by Bestman Michael

The recent re-enactment of the Student Loan Scheme after the Tinubu regime announced to indefinitely postpone it serves as a stark reminder of the government’s ongoing deception. Rather than genuinely prioritising the welfare of students and funding education, the scheme appears to be a calculated strategy to secretly raise fees across federal higher institutions nationwide.

The Campaign for Student and Youth Rights (CSYR), a student and youth platform was not taken aback by this. In fact, it aligns with its continuous call for the condemnation of neoliberal policies that seek to exploit students, particularly those from working-class backgrounds. And, rather than fund public education and introduce student grants, scholarship, or allowances, we find a government’s disregard for the educational aspirations of the masses, prioritising profit over the welfare of students.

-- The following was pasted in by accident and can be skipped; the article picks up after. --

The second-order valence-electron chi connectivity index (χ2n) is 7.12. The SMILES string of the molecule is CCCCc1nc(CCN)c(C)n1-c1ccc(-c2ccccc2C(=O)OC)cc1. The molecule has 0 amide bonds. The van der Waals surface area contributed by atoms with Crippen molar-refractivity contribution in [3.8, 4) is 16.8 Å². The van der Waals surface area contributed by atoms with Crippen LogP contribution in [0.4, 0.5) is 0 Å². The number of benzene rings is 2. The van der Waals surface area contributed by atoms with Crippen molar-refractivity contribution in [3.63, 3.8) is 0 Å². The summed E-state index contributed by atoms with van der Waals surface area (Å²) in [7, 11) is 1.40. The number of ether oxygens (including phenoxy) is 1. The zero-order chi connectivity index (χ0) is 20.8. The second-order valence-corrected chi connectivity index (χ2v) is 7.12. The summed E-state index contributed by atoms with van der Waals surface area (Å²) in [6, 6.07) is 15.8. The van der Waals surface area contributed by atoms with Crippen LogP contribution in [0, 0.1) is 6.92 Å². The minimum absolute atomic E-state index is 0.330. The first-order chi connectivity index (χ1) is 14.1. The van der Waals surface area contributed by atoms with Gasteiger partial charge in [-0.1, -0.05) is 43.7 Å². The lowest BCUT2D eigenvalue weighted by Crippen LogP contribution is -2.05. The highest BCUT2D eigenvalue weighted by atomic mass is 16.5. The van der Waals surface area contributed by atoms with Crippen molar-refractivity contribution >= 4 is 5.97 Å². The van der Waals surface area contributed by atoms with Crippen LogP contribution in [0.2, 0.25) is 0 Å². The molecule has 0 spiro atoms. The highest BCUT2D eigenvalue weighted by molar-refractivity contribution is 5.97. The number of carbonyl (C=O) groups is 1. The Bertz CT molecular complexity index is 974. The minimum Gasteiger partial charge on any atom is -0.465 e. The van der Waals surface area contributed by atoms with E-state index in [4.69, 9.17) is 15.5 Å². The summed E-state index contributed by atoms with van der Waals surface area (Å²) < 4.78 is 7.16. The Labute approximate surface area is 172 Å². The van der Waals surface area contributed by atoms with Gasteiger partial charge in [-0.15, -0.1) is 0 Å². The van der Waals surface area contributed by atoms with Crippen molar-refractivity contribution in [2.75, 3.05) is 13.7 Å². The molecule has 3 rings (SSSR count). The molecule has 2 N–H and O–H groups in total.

Education, a key aspect of economic development, has faced severe challenges in recent years. Despite its critical importance, successive governments have consistently failed to prioritise the education sector adequately. Budgetary allocations to education have stagnated, falling short of the benchmarks set by UNESCO and failing to meet the growing needs of the population. This chronic underfunding has led to deteriorating infrastructure, overcrowded classrooms, and a decline in the quality of education provided to students across levels, across the country.

The Tinubu regime, by its economic policies, has demonstrated that it is not ready to guarantee the right of children to access free public education at all levels, as the constitution stipulates. In fact, since the loan scheme was signed, most public universities have upshot fees as well as other school charges of more than 300 percent, under the guise of lack of funds. More recently, we have seen federal universities like the University of Ibadan, LASU, UniBen, and virtually most public universities increase school charges outrageously while justifying their action on the lack of funds to run the university.